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Any weights work - solid brass and iron work best. Save yourself some money - be creative and look for something inexpensive, decorative. Check out Ross or TJ Maxx for brass nicknacks, or use solid brass bathroom hardware; use your imagination. Also, go to a local metal fabricator and have them cut 2" length of 2" thick round brass rod - should cost you about $25. apiece
I use solid carbon blocks, which I discovered at my dealer. There not only for vibration but they absorb heat. Placing on and off on my cd transport and dac and amps (over the transformer) blew me away. Only downside is there slightly pricey- around $80 for a half block and $160 for a cube. Check out Palmetto audio (an advertiser on agon)
I've got a pair of the VPI Magic Bricks also. Placed atop the power transformers of my main amps the result is an instant and profound improvement in overall focus. The Bricks contain a grain oriented iron that perhaps redirects the x-former's flux away from the rest of the electronics, or suppresses eddy currents within the x-former(or both). I'm certain the weight helps dampen vibrations too. Atop the output x-formers there is no difference at all. These were the first "tweaks" of their type that I tried(years back), and was astonished. I wouldn't think of parting with them.
Walker Audio Resonance Control Discs work well. Also, Marigo Audio Lab's Black 6mm VTS Tuning Dots--although they don't, actually, go on top of the component--are effective at dampening resonances. Small pieces of granite glued to wood (and not necessarily just maple) with the granite side down are effective, as well, for a "home-brewed" solution.
And, of course, VPI Magic Bricks are great on transformers, usually.
The danger with the use of any resonance control devices is overdoing it and over dampening the component in question, killing the life of the music. I'm an "ubertweak" and have tried just about everything over the years. . .
But, occasionally, I have run across a product that sounds best with absolutely nothing at all (like my Viva Solista) no matter what I've tried.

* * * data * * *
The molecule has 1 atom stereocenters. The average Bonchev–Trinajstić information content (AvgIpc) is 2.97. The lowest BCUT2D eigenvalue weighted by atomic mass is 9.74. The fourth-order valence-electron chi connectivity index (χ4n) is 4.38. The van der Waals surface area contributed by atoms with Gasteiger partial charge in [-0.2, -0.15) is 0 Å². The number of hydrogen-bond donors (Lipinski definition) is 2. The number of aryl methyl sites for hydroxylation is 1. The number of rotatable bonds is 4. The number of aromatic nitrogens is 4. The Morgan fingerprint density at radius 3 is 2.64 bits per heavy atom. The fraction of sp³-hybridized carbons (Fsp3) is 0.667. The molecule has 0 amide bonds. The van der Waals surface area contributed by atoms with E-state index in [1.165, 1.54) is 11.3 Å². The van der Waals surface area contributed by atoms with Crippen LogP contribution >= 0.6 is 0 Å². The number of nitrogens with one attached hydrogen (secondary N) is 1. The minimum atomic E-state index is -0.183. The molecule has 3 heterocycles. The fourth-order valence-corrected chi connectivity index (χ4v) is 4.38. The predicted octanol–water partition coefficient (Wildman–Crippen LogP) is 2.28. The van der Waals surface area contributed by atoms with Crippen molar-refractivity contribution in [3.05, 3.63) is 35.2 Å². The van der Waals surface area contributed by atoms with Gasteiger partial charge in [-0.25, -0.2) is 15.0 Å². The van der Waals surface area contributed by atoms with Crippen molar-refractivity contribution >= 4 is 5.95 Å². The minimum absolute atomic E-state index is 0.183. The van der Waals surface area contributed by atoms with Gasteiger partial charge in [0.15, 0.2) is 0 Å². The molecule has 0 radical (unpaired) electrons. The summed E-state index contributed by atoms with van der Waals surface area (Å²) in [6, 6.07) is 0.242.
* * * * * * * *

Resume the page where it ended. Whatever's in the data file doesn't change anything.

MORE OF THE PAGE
I completely agree with a comment I read posted once by someone I apologetically can't remember that, if one gets the acoustics, resonance control and AC delivery right, any halfway decent complement of components that interact well with each other can be very musical.
I still have a couple of VPI magic bricks. They are very well made, and look kind of sexy. I remember when they came out, a buddy and I were trying to tell by AB comparisons whether they made any difference. We decided it was important to be able to see them on the equipment in order to get the full effect. (But that was in the dark ages of the 80's; equipment is much more sensitive now.)
We developed on our own "magic towels," thereafter. You covered the top 1/3 of your dynamic speakers with them whenever the speakers seemed too bright. They were amazingly effective.
musicfile, you might want to check the Mapleshade website as they have some choices of brass weights (2 sizes) . I actually use them right now like them quite a bit and am considering upgrading to their micropoint brass weights. One interesting thing about the Mapleshade weights is that they have tiny points to minimize contact with the components to lessen reflection/interaction of resonance I think.
I accidentally found another (cheap) isolation fix.
I have a Zanden 5000S DAC with a very microphonic tube...waiting for tube replacement. (It is so microphonic, that the bass the combination of my SF Strads and Velodyne DD-18 sub causes to tube to whistle loudly through my speakers.)
Solution? I use a pair of ankle sandbag weights (the kind people attach to their ankles to work out) and I flatten them out and place them underneath the Zanden.
The combination of sand tightly bound in a heavy duty, extra tick nylon ankle band means you get both:a) vibration insulation from the sand b) fairly firm foundation because the ankle band keeps the sand from continuously shifting.
Nothing else I have tried keeps the tube from whistling thru the speaker. Hope that helps someone else out there!
It depends on everything. Your component and its case, what is under it, the metal of the case, the material of the weight, its location on the component, how it couples with the component, what the component is sitting on, what your flooring is like, where the component is relative to the speakers, how loud you play, what standing waves you have in your room, the positioning of the wires and circuit boards in the component, whether there are mechanical or ac induced vibrations in the unit, and your tastes all matter.
Trial and error is your only alternative. There is no reason to think that anyone's experiences here transfer to you and your system.